| 2 December 2007
Megalithic art found at Lismullin souterrain
A decorated stone bearing megalithic art similar to that at Newgrange and Knowth (of Neolithic date c.3000 BCE) has been found incorporated into part of an Early Historic souterrain currently being dismantled as part of the M3 archaeological works in the vicinity of the henge at Lismullin, in the Gabhra Valley, County Meath (Ireland). The nearest example of megalithic art is to be found in the passage tomb of the Mound of the Hostages on the summit of the Hill of Tara.
The decorated stone was noticed on 30 November by Save Tara campaigners who took a series photographs over the weekend (see here). It exhibits a series of motifs commonly found in passage tomb contexts - concentric circles, nested arcs and zig-zags. It is likely this stone was robbed from a nearby passage tomb during the construction of the souterrain in the early centuries CE. Indeed, it has been suggested that the large mound in the grounds of Lismullin house may be that of a passage tomb.
The promontory fort of Rath Lugh (under temporary preservation order) overlooks the henge (a declared national monument) and the souterrain complex that have been unearthed at Lismullin and the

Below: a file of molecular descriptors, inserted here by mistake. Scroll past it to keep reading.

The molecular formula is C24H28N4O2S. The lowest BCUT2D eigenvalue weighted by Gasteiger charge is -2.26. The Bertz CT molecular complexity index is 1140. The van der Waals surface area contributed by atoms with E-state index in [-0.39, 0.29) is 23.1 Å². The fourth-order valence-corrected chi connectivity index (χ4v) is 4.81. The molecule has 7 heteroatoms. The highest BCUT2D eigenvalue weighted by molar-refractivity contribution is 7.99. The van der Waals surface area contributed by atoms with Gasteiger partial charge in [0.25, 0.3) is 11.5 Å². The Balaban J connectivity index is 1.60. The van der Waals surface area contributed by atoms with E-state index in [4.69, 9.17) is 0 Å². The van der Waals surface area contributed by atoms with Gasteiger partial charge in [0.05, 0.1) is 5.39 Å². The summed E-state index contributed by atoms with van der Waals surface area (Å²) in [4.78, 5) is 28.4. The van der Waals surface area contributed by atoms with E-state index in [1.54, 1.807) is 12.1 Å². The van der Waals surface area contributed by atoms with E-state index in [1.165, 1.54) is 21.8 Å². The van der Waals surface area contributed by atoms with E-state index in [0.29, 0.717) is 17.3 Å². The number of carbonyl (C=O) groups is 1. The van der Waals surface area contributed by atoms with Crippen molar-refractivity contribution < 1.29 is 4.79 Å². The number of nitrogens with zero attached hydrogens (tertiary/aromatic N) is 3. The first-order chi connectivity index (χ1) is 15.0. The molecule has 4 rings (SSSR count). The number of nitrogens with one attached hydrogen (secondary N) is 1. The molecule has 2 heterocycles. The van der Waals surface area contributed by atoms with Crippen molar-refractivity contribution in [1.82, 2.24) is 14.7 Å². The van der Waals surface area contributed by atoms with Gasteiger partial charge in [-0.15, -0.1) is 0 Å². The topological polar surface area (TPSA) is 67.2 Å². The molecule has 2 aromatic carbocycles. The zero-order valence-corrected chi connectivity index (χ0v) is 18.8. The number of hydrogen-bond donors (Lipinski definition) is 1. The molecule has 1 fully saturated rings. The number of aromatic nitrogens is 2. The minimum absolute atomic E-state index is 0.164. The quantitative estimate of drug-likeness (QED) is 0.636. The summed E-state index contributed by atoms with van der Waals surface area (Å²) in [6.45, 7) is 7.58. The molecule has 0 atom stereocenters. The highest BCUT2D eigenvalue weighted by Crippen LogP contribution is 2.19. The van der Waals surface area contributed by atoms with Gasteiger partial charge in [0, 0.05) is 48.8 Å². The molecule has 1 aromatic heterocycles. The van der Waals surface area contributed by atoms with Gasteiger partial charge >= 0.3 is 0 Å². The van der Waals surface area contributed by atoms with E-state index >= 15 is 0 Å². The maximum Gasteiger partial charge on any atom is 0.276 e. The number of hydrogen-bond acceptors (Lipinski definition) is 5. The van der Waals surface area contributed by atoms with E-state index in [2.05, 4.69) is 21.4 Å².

discovery of the stone is further evidence of the importance of this area and its continued use through the millennia of Irish history.
The excavation of the henge and the souterrain continues and will probably be completed before Christmas. This will allow the NRA to begin the construction phase of the motorway in this delicate and sensitive area of the Gabhra Valley. Save Tara campaigners are asking the EU and the Commissioner to take an injunction against the Irish Government to stop all attempts at construction in the short disputed section of the M3 in the Gabhra Valley until the European Court of Justice has completed its deliberations on this case.
Source: Save Tara Campaign press release (2 December 2007)
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